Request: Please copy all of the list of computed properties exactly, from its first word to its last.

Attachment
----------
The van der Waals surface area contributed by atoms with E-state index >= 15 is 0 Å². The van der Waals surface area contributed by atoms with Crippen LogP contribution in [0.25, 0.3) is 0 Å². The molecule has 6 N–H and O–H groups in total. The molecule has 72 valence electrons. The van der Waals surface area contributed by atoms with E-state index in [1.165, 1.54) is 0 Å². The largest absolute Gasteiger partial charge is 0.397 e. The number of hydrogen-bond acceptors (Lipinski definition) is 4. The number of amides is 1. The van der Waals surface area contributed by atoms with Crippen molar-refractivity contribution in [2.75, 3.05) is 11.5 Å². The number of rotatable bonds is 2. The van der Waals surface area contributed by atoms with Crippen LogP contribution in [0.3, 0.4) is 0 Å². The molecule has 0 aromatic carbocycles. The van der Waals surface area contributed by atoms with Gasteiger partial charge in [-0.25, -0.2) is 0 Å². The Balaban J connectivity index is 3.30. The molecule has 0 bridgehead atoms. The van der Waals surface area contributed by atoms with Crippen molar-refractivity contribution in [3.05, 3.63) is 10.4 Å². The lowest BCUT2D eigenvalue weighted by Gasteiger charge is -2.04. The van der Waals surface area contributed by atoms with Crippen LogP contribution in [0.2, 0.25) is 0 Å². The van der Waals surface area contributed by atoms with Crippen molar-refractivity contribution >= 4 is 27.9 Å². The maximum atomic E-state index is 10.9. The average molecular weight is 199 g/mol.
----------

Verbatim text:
The van der Waals surface area contributed by atoms with E-state index >= 15 is 0 Å². The van der Waals surface area contributed by atoms with Crippen LogP contribution in [0.25, 0.3) is 0 Å². The molecule has 6 N–H and O–H groups in total. The molecule has 72 valence electrons. The van der Waals surface area contributed by atoms with E-state index in [1.165, 1.54) is 0 Å². The largest absolute Gasteiger partial charge is 0.397 e. The number of hydrogen-bond acceptors (Lipinski definition) is 4. The number of amides is 1. The van der Waals surface area contributed by atoms with Crippen molar-refractivity contribution in [2.75, 3.05) is 11.5 Å². The number of rotatable bonds is 2. The van der Waals surface area contributed by atoms with Crippen LogP contribution in [0.3, 0.4) is 0 Å². The molecule has 0 aromatic carbocycles. The van der Waals surface area contributed by atoms with Gasteiger partial charge in [-0.25, -0.2) is 0 Å². The Balaban J connectivity index is 3.30. The molecule has 0 bridgehead atoms. The van der Waals surface area contributed by atoms with Crippen molar-refractivity contribution in [3.05, 3.63) is 10.4 Å². The lowest BCUT2D eigenvalue weighted by Gasteiger charge is -2.04. The van der Waals surface area contributed by atoms with Crippen LogP contribution in [0.2, 0.25) is 0 Å². The van der Waals surface area contributed by atoms with Crippen molar-refractivity contribution >= 4 is 27.9 Å². The maximum atomic E-state index is 10.9. The average molecular weight is 199 g/mol.